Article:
In order to survive dismissal for failure to state a claim, “a complaint must contain sufficient factual matter, accepted as true, to ‘state a claim to relief that is plausible on its face.'” Ashcroft v. Iqbal, 556 U.S. 662, 678 (2009) (quoting Bell Atl. Corp. v. Twombly, 550 U.S. 544, 570 (2007)). “A claim has facial plausibility when the plaintiff pleads factual content that allows the court to draw the reasonable inference that the defendant is liable for the misconduct alleged.” Id. (citing Twombly, 550 U.S. at 556). “[A] district court must (1) view the complaint in the light most favorable to the plaintiff and (2) take all well-pleaded factual allegations as true.” Tackett v. M & G Polymers, USA, LLC, 561 F.3d 478, 488 (6th Cir. 2009) (citing Gunasekera v. Irwin, 551 F.3d 461, 466 (6th Cir. 2009) (citations omitted)). “But the district court need not accept a ‘bare assertion of legal conclusions.'” Tackett, 561 F.3d at 488 (quoting Columbia Natural Res., Inc. v. Tatum, 58 F.3d 1101, 1109 (6th Cir. 1995)). “A pleading that offers ‘labels and conclusions' or ‘a formulaic recitation of the elements of a cause of action will not do.' Nor does a complaint suffice if it tenders ‘naked assertion[s]' devoid of ‘further factual enhancement.'” Iqbal, 556 U.S. at 678 (quoting Twombly, 550 U.S. at 555, 557).

         Although this Court recognizes that pro se pleadings are to be held to a less stringent standard than formal pleadings drafted by lawyers, Haines v. Kerner, 404 U.S. 519, 520-21 (1972); Jourdan v. Jabe, 951 F.2d 108, 110 (6th Cir. 1991), “[o]ur duty to be ‘less stringent' with pro se complaints does not require us to conjure up unpled allegations.” McDonald v. Hall, 610 F.2d 16, 19 (1st Cir. 1979) (citation omitted). And this Court is not required to create a claim for Plaintiff. Clark v. Nat'l Travelers Life Ins. Co., 518 F.2d 1167, 1169 (6th Cir. 1975). To command otherwise would require the Court “to explore exhaustively all potential claims of a pro se plaintiff, [and] would also transform the district court from its legitimate advisory role to the improper role of an advocate seeking out the strongest arguments and most successful strategies for a party.” Beaudett v. City of Hampton, 775 F.2d 1274, 1278 (4th Cir. 1985).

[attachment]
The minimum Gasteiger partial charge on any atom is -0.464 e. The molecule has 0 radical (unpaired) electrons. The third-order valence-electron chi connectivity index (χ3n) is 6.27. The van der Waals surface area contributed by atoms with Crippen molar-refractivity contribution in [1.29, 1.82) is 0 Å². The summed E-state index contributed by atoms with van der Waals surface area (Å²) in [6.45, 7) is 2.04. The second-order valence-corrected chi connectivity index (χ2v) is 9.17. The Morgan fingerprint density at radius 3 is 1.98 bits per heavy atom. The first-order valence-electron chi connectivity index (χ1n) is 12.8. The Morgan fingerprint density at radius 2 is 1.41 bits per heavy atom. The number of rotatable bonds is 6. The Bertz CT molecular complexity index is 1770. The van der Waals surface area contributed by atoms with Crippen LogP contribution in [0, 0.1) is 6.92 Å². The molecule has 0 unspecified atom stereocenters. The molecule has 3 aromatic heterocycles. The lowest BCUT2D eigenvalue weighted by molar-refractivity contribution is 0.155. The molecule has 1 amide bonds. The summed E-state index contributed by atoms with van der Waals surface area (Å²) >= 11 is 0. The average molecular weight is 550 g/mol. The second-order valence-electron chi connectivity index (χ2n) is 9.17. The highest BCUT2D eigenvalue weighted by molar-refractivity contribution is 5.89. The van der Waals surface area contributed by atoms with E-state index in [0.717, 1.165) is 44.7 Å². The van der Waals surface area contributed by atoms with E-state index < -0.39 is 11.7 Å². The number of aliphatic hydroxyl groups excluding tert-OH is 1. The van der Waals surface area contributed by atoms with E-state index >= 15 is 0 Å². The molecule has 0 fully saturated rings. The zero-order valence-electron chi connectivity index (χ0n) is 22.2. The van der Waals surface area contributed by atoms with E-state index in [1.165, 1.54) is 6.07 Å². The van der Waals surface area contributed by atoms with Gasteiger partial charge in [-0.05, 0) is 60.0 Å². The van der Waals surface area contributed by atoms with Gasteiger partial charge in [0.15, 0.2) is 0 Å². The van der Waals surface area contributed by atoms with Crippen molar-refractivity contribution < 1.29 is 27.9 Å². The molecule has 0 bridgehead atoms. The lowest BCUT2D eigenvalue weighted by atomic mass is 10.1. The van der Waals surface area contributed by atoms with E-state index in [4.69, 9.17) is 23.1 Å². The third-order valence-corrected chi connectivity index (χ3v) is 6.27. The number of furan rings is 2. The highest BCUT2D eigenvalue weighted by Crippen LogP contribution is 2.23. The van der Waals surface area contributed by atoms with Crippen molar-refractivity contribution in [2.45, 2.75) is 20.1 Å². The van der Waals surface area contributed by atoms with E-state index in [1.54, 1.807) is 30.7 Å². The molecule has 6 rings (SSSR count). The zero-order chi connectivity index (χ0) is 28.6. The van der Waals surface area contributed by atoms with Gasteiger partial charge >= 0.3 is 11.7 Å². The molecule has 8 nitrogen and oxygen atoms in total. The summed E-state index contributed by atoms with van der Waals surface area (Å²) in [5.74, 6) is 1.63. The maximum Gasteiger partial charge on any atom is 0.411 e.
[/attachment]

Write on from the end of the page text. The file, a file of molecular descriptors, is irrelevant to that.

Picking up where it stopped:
III. ANALYSIS

         “Section 1983 creates no substantive rights, but merely provides remedies for deprivations of rights established elsewhere.” Flint ex rel. Flint v. Ky. Dep't of Corr., 270 F.3d 340, 351 (6th Cir. 2001). Two elements are required to state a claim under § 1983. Gomez v. Toledo, 446 U.S. 635 (1980). “[A] plaintiff must allege the violation of a right secured by the Constitution and laws of the United States, and must show that the alleged deprivation was committed by a person acting under color of state law.” West v. Atkins, 487 U.S. 42, 48 (1988). “Absent either element, a section 1983 claim will not lie.” Christy v. Randlett, 932 F.2d 502, 504 (6th Cir. 1991).

         The Sixth Circuit has historically analyzed Fourteenth Amendment pretrial detainee claims and Eighth Amendment prisoner claims “under the same rubric.” Villegas v. Metro. Gov't of Nashville, 709 F.3d 563, 568 (6th Cir. 2013).[2] “[A] prisoner's Eighth Amendment right is violated when prison doctors or officials are deliberately indifferent to the prisoner's serious medical needs.” Comstock v. McCrary, 273 F.3d 693, 702 (6th Cir. 2001) (citing Estelle v. Gamble, 429 U.S. 97, 104 (1976)). A deliberate indifference claim “has both ...